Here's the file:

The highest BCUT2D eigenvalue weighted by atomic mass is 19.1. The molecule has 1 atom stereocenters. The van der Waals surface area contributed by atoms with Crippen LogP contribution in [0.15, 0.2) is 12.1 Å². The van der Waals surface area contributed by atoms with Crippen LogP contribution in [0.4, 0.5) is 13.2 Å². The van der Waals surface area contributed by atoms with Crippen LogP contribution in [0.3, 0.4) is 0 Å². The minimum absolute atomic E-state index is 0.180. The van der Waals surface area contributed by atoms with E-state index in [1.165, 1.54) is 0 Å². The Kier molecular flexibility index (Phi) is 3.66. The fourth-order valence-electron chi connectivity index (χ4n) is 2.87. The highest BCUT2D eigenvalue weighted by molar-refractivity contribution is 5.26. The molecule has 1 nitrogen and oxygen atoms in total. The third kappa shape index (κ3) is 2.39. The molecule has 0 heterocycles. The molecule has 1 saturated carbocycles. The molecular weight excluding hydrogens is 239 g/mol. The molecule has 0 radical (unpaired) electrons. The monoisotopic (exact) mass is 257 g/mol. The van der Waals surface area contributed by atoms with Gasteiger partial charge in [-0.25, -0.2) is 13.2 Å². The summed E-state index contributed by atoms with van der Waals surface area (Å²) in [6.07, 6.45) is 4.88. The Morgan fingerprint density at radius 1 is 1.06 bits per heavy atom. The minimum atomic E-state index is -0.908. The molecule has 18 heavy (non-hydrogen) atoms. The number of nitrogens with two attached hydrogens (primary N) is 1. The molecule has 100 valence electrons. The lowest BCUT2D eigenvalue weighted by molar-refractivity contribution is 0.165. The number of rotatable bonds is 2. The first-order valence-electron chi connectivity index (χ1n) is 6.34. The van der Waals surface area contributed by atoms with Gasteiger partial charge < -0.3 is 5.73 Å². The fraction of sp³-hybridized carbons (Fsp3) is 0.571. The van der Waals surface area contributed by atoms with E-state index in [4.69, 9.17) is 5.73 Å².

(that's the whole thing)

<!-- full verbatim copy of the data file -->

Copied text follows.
The highest BCUT2D eigenvalue weighted by atomic mass is 19.1. The molecule has 1 atom stereocenters. The van der Waals surface area contributed by atoms with Crippen LogP contribution in [0.15, 0.2) is 12.1 Å². The van der Waals surface area contributed by atoms with Crippen LogP contribution in [0.4, 0.5) is 13.2 Å². The van der Waals surface area contributed by atoms with Crippen LogP contribution in [0.3, 0.4) is 0 Å². The minimum absolute atomic E-state index is 0.180. The van der Waals surface area contributed by atoms with E-state index in [1.165, 1.54) is 0 Å². The Kier molecular flexibility index (Phi) is 3.66. The fourth-order valence-electron chi connectivity index (χ4n) is 2.87. The highest BCUT2D eigenvalue weighted by molar-refractivity contribution is 5.26. The molecule has 1 nitrogen and oxygen atoms in total. The third kappa shape index (κ3) is 2.39. The molecule has 0 heterocycles. The molecule has 1 saturated carbocycles. The molecular weight excluding hydrogens is 239 g/mol. The molecule has 0 radical (unpaired) electrons. The monoisotopic (exact) mass is 257 g/mol. The van der Waals surface area contributed by atoms with Gasteiger partial charge in [-0.25, -0.2) is 13.2 Å². The summed E-state index contributed by atoms with van der Waals surface area (Å²) in [6.07, 6.45) is 4.88. The Morgan fingerprint density at radius 1 is 1.06 bits per heavy atom. The minimum atomic E-state index is -0.908. The molecule has 18 heavy (non-hydrogen) atoms. The number of nitrogens with two attached hydrogens (primary N) is 1. The molecule has 100 valence electrons. The lowest BCUT2D eigenvalue weighted by molar-refractivity contribution is 0.165. The number of rotatable bonds is 2. The first-order valence-electron chi connectivity index (χ1n) is 6.34. The van der Waals surface area contributed by atoms with Gasteiger partial charge < -0.3 is 5.73 Å². The fraction of sp³-hybridized carbons (Fsp3) is 0.571. The van der Waals surface area contributed by atoms with E-state index in [4.69, 9.17) is 5.73 Å².